The Clovertown system was supplied by Intel, a standard white box Starlake based platform. We outfitted the system with 8x2GB FB-DIMM 667MHz modules from Micron (MT18HTF25672FDY-667). A single SATA drive was used for the OS, and the system was powered by the OEM supply it came with. We would have liked to use the same power supply for both systems; however, the Clovertown board requires a special 4-pin cable that the Enermax supply doesn't have. Note also that we were not able to get samples of the fastest currently shipping Clovertown processors, and as such the Intel quad core configuration is not the best performing Intel CPU available. (2.66 and now 3.00 GHz versions are available.)

Quad Socket Opteron System

Our contacts over at Tyan provided us with their Thunder n4250QE, which can support up to eight sockets with the M4985 add on module. We outfitted the Thunder with 16x1GB Kingston KVR667D2D8P5/1G 667MHz DDR2 modules. A single SATA drive was used for the OS, and we powered the board with an Enermax Galaxy 1000W.

RAID Storage for both systems
LSI Logic 8480E MegaRaid Controller
Promise VTRAK J300s SAS Chassis
12 x 146GB Fujitsu 15,000 RPM SAS Drives configured in RAID 0

Operating System/Software
Windows 2003 Enterprise SP1 x64
SQL 2005 Enterprise x64 SP1

Benchmark Software
Quest Benchmark Factory v5.0 Build 296

Test Clients

Client 1
Dual Opteron 2220 using a Tyan S3992 motherboard with 8GB of memory

Client 2
Dual Woodcrest 3.0GHz using a Tyan S2696 motherboard with 8GB of memory

Client 3
Dual Clovertown 1.86 using a SuperMicro X7DBE+ motherboard with 2GB of memory


We'd like to thank Claudia Martinez over at Kingston, Kelly Sasson over at Micron, Randy Saucedo over at Quest Software, and a big thanks to Frank Chang and our friends over at Tyan for supplying the motherboard for the quad socket Opteron and for helping us out with an additional test client motherboard.

AS3AP Transactions/Second

The 2.33 GHz Clovertown shows a 32% scaling over the 3.0 GHz Woodcrest, not too bad considering the drop in clock from 3.0 GHz to 2.33 GHz. It is interesting to note that the performance of the 1.86 GHz Clovertown is comparable to the 3.0 GHz Woodcrest, which again shows very strong scaling with double the cores and almost half the clock. Ignoring the apples to oranges comparison, the quad Opteron is able outperform the Clovertown 2.33 GHz by as much as 21%.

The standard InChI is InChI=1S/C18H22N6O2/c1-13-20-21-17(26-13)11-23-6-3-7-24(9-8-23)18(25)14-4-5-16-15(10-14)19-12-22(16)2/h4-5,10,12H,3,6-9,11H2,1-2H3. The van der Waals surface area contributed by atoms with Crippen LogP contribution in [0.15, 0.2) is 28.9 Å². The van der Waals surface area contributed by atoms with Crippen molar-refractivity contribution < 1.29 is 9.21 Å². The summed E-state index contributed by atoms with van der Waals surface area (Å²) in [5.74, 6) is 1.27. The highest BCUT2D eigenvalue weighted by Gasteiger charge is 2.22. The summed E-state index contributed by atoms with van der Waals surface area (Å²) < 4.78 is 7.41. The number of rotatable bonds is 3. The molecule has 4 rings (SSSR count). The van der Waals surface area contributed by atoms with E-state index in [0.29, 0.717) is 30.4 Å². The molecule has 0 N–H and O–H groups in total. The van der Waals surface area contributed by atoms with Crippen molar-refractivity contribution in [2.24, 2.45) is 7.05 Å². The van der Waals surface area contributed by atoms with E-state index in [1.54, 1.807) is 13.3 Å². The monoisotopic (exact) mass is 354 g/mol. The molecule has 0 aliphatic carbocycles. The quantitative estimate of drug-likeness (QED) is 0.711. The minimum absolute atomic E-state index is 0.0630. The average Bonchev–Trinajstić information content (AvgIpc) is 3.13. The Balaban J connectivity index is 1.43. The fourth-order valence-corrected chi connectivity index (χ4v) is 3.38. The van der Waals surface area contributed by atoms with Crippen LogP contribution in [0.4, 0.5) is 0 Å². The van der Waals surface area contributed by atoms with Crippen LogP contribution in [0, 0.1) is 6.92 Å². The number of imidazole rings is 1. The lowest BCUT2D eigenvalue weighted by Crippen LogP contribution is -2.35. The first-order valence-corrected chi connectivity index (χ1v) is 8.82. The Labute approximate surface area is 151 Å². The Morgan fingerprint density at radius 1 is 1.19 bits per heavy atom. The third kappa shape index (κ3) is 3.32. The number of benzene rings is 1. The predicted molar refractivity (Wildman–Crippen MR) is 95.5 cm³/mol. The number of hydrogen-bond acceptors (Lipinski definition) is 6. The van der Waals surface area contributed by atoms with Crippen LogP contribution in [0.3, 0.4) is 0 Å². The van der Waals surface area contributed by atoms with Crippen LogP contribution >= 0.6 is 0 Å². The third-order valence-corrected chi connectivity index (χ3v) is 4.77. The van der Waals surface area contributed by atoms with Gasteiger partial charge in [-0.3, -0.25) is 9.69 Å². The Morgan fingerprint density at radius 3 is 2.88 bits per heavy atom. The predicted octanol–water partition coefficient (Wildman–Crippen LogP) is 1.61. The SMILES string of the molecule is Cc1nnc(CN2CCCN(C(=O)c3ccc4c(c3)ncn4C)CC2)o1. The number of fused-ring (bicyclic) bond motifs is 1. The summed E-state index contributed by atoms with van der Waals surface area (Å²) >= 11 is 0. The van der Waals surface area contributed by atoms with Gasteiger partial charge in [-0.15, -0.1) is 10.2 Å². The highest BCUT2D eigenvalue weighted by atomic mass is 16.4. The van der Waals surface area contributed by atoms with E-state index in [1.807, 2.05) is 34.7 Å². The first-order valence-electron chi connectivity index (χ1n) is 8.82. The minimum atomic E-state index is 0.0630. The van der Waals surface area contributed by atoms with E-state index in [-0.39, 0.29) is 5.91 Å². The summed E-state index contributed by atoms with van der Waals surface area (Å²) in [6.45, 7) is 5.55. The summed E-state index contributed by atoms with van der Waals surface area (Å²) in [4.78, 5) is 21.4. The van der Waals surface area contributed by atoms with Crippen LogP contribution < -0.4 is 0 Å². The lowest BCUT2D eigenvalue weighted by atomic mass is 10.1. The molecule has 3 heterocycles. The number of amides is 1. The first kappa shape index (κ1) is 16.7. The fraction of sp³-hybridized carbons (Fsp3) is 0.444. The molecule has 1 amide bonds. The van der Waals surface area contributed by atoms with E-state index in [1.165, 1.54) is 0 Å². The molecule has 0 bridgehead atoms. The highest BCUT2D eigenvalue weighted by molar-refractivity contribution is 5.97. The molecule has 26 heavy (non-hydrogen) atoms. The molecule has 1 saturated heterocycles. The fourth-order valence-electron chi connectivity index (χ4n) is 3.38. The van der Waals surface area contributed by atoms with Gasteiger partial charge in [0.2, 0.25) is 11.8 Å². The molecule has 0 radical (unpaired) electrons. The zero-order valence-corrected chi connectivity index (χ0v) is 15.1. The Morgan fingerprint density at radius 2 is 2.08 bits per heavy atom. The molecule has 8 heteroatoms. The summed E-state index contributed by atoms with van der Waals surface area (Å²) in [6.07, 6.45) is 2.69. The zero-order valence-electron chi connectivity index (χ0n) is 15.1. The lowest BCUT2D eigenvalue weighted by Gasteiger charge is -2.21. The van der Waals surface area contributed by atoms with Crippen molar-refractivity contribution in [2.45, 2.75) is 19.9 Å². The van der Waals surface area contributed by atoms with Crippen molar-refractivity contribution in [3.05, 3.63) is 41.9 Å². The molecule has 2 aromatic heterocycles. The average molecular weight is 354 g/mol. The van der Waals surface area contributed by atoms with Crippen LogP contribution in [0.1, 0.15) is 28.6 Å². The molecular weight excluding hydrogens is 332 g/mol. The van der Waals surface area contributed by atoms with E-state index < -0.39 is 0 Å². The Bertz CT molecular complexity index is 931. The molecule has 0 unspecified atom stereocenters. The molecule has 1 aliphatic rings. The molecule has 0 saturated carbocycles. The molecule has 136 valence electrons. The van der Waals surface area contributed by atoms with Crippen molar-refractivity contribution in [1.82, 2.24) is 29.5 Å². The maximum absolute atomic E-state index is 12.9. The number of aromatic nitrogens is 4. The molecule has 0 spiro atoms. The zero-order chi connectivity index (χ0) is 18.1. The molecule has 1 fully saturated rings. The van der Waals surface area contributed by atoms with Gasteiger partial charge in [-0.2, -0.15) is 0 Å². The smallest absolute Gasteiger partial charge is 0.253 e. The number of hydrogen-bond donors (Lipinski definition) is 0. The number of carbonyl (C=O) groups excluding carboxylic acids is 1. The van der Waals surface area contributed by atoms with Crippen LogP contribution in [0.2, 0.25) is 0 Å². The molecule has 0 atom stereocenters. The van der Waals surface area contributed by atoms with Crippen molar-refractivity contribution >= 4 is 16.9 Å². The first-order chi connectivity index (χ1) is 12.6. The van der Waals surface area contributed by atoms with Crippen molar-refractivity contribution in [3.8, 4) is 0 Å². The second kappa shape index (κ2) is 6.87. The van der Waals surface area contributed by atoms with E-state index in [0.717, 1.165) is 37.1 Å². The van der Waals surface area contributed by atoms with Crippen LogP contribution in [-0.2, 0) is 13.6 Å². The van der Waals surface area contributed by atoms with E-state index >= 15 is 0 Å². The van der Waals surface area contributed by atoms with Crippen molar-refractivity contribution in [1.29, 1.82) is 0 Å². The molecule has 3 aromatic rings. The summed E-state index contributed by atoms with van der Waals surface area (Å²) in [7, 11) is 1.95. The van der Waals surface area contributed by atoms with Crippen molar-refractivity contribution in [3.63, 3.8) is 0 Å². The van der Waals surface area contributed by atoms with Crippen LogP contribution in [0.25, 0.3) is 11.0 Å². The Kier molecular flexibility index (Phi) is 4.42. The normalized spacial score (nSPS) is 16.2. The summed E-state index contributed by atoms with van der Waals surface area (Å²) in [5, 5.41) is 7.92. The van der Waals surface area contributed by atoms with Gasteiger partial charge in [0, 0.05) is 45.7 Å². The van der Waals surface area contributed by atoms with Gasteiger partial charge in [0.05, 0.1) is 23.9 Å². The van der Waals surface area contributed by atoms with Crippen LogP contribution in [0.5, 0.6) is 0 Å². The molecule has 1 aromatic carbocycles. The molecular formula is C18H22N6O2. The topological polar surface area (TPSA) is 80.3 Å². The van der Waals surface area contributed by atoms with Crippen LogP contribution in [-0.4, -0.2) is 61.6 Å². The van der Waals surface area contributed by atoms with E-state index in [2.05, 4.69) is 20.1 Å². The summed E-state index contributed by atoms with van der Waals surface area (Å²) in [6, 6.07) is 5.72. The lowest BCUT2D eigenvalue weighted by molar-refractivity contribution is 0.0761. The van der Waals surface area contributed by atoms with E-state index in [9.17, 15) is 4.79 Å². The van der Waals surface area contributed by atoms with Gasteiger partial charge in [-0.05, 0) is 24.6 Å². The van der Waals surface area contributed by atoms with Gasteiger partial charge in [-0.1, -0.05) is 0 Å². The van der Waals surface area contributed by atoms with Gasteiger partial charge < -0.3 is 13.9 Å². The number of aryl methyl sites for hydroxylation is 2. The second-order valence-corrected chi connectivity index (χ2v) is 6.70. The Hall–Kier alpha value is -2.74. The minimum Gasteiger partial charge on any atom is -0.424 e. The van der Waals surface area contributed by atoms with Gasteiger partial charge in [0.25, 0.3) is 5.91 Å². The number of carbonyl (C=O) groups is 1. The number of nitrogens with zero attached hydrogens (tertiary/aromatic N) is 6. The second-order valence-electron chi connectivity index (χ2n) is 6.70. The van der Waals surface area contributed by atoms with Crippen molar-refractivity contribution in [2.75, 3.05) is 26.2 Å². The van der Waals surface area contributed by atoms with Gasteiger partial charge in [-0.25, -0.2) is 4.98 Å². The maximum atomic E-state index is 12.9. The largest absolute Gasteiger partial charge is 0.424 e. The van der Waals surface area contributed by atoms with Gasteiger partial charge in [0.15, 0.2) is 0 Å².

It's no surprise that Woodcrest ramps up the CPU utilization the quickest. What is surprising is that the Opteron is not able to go higher than 86% utilization. We can only speculate that this high transaction benchmark has uncovered a bottleneck in the Opteron architecture.

AS3AP Power Numbers

All of the Intel products are 80W parts, and there are only two sockets on each platform. Both Intel configurations exhibit very similar power consumption profiles. On the other hand, the Opteron is a 95W part and there are four sockets on the 8220 platform. thus it uses more power.

With the power of the Intel products being almost identical, the 2.33 GHz Clovertown is able to translate its 32% lead in performance over Woodcrest into a 33% lead in Performance/Watt.

Scalable Hardware CPU Transactions/sec

In this test, the 2.33 GHz Clovertown is able to outperform Woodcrest by as much as 51%. We also see that the 1.86 GHz Clovertown is as much as 19% slower than the 2.33 GHz part, which demonstrates very good scaling considering the clock is 20% slower. The Opteron is not as dominant in this benchmark but still averages a 10% lead.

Again, Woodcrest ramps up very quickly, and then we see the other three with very similar CPU utilization profiles.

Scalable Hardware CPU Power Consumption

This test produces a similar power consumption graph with the Intel products all together and consistent and the Opteron a little hungrier due to having four sockets/processors instead of two, and 95W/socket instead of 80W/socket.